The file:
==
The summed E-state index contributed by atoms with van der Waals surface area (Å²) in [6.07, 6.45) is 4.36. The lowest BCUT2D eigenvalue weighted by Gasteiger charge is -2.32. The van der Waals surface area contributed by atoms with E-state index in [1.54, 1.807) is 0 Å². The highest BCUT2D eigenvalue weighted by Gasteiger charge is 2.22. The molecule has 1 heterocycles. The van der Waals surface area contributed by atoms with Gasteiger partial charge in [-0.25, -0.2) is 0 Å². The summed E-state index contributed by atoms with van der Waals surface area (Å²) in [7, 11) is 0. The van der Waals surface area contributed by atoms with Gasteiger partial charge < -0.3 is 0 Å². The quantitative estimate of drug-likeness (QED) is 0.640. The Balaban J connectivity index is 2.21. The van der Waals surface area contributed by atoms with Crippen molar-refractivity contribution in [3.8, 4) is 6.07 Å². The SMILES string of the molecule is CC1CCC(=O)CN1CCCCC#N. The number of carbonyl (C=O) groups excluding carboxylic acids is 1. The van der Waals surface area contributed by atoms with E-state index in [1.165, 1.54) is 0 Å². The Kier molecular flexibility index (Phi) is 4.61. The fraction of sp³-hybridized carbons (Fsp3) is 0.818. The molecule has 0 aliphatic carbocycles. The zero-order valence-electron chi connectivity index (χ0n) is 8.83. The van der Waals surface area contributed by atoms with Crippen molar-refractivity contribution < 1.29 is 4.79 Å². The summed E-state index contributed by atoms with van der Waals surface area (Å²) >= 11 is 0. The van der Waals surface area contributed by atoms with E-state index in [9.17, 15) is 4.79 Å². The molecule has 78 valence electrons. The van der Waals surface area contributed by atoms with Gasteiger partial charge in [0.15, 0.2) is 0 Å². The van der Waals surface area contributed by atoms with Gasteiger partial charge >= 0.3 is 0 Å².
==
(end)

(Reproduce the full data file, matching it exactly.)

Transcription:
The summed E-state index contributed by atoms with van der Waals surface area (Å²) in [6.07, 6.45) is 4.36. The lowest BCUT2D eigenvalue weighted by Gasteiger charge is -2.32. The van der Waals surface area contributed by atoms with E-state index in [1.54, 1.807) is 0 Å². The highest BCUT2D eigenvalue weighted by Gasteiger charge is 2.22. The molecule has 1 heterocycles. The van der Waals surface area contributed by atoms with Gasteiger partial charge in [-0.25, -0.2) is 0 Å². The summed E-state index contributed by atoms with van der Waals surface area (Å²) in [7, 11) is 0. The van der Waals surface area contributed by atoms with Gasteiger partial charge < -0.3 is 0 Å². The quantitative estimate of drug-likeness (QED) is 0.640. The Balaban J connectivity index is 2.21. The van der Waals surface area contributed by atoms with Crippen molar-refractivity contribution in [3.8, 4) is 6.07 Å². The SMILES string of the molecule is CC1CCC(=O)CN1CCCCC#N. The number of carbonyl (C=O) groups excluding carboxylic acids is 1. The van der Waals surface area contributed by atoms with E-state index in [1.165, 1.54) is 0 Å². The Kier molecular flexibility index (Phi) is 4.61. The fraction of sp³-hybridized carbons (Fsp3) is 0.818. The molecule has 0 aliphatic carbocycles. The zero-order valence-electron chi connectivity index (χ0n) is 8.83. The van der Waals surface area contributed by atoms with Crippen molar-refractivity contribution < 1.29 is 4.79 Å². The summed E-state index contributed by atoms with van der Waals surface area (Å²) >= 11 is 0. The van der Waals surface area contributed by atoms with E-state index in [9.17, 15) is 4.79 Å². The molecule has 78 valence electrons. The van der Waals surface area contributed by atoms with Gasteiger partial charge in [0.15, 0.2) is 0 Å². The van der Waals surface area contributed by atoms with Gasteiger partial charge >= 0.3 is 0 Å².